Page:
The Unapologetic Mathematician

Mathematics for the interested outsider

The Free Ring on an Abelian Group

Last week I talked about how to make a ring out of a semigroup by adding an additive structure. Now I want to do the other side. Starting with an abelian group we’ll build a ring by adding a “free” multiplication.

The main tools will be what I was saying about tensor products and abelian groups. Specifically, we have isomorphisms
(A\otimes B)\otimes C\cong A\otimes(B\otimes C)
\left(\bigoplus\limits_{i\in\mathcal{I}}A_i\right)\otimes\left(\bigoplus\limits_{j\in\mathcal{J}}B_j\right)\cong\bigoplus\limits_{(i,j)\in\mathcal{I}\times\mathcal{J}}\left(A_i\otimes B_j\right)

The first of these lets us unambiguously talk about “the” tensor product of any finite list of abelian groups. The particular case we’re interested in here is when all of them are the same group. We define the nth “tensor power” A^{\otimes n}=A\otimes...\otimes A with n copies of A tensored together on the right. In the case n=0 we define A^{\otimes0}=\mathbb{Z}. Then we see that for all natural numbers m and n we have A^{\otimes m}\otimes A^{\otimes n}\cong A^{\otimes(m+n)}.

Now we can take all these tensor powers of A indexed by \mathbb{N} and form the direct sum
R(A)=\bigoplus\limits_{n\in\mathbb{N}}A^{\otimes n}
I claim that this abelian group carries the structure of a ring. Remember that a multiplication on an abelian group R that distributes over addition is equivalent to a linear function R\otimes R\rightarrow R. So I want to exhibit such a function for R(A).

This is where the second isomorphism comes in. We consider the tensor product
\left(\bigoplus\limits_{m\in\mathbb{N}}A^{\otimes m}\right)\otimes\left(\bigoplus\limits_{n\in\mathbb{N}}A^{\otimes n}\right)
which is isomorphic to
\bigoplus\limits_{(m,n)\in\mathbb{N}\times\mathbb{N}}\left(A^{\otimes m}\otimes A^{\otimes n}\right)
which is isomorphic to
\bigoplus\limits_{(m,n)\in\mathbb{N}\times\mathbb{N}}A^{\otimes(m+n)}
Let’s change how we index these. Here we’re direct summing up over all pairs of natural numbers, but the abelian group we’re summing only depends on m+n. So let’s first index by the sum of the natural numbers.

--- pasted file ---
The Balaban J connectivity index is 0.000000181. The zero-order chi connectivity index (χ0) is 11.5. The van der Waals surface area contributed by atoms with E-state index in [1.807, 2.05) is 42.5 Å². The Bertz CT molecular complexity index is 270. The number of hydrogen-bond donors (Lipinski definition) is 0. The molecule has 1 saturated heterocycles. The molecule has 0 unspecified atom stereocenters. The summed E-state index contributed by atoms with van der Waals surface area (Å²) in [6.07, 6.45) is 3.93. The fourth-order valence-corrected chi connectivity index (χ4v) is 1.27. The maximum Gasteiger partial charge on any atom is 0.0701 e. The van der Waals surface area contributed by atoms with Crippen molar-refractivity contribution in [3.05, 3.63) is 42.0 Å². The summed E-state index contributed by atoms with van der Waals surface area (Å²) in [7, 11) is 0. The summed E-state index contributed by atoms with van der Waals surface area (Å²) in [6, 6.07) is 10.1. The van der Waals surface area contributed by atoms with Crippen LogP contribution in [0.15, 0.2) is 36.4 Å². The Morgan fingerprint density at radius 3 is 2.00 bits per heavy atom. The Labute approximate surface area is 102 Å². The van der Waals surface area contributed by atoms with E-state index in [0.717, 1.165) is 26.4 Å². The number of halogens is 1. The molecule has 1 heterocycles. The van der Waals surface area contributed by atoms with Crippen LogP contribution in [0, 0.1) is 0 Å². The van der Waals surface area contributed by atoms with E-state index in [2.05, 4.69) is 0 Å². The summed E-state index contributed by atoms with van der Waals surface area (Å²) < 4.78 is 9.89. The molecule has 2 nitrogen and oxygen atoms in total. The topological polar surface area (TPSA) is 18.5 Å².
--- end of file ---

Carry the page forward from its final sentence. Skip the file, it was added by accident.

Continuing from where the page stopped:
\bigoplus\limits_{k\in\mathbb{N}}\bigoplus\limits_{m+n=k}A^{\otimes k}

Okay, now we’ve got a single infinite direct sum over k, and each term is direct sum of k+1 copies of A^{\otimes k}. For each of these finite direct sums we can just add up the elements of A^{\otimes k} from each copy. This gives a linear function (k+1)A^{\otimes k}\rightarrow A^{\otimes k}. We can apply the right one to each direct summand to get a linear function
R(A)\otimes R(A)\cong\bigoplus\limits_{k\in\mathbb{N}}\bigoplus\limits_{m+n=k}A^{\otimes k}\rightarrow\bigoplus\limits_{k\in\mathbb{N}}A^{\otimes k}=R(A)
This is our ring structure.

As usual, there’s a universal property floating around. Any linear function f from an abelian group A to a ring R extends uniquely to a ring homomorphism \bar{f} from R(A) to R. Just define \bar{f}(a_1\otimes...\otimes a_n)=f(a_1)...f(a_n) and extend linearly to find how \bar{f} acts on a given direct summand of R(A). This justifies calling R(A) the free ring on the abelian group A.

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April 19, 2007 - Posted by | Ring theory

1 Comment »

  1. [...] is exactly the free algebra on a vector space, and it’s just like we built the free ring on an abelian group. If we perform the construction on the dual space we get an algebra of [...]

    Pingback by Tensor and Symmetric Algebras « The Unapologetic Mathematician | October 26, 2009 | Reply


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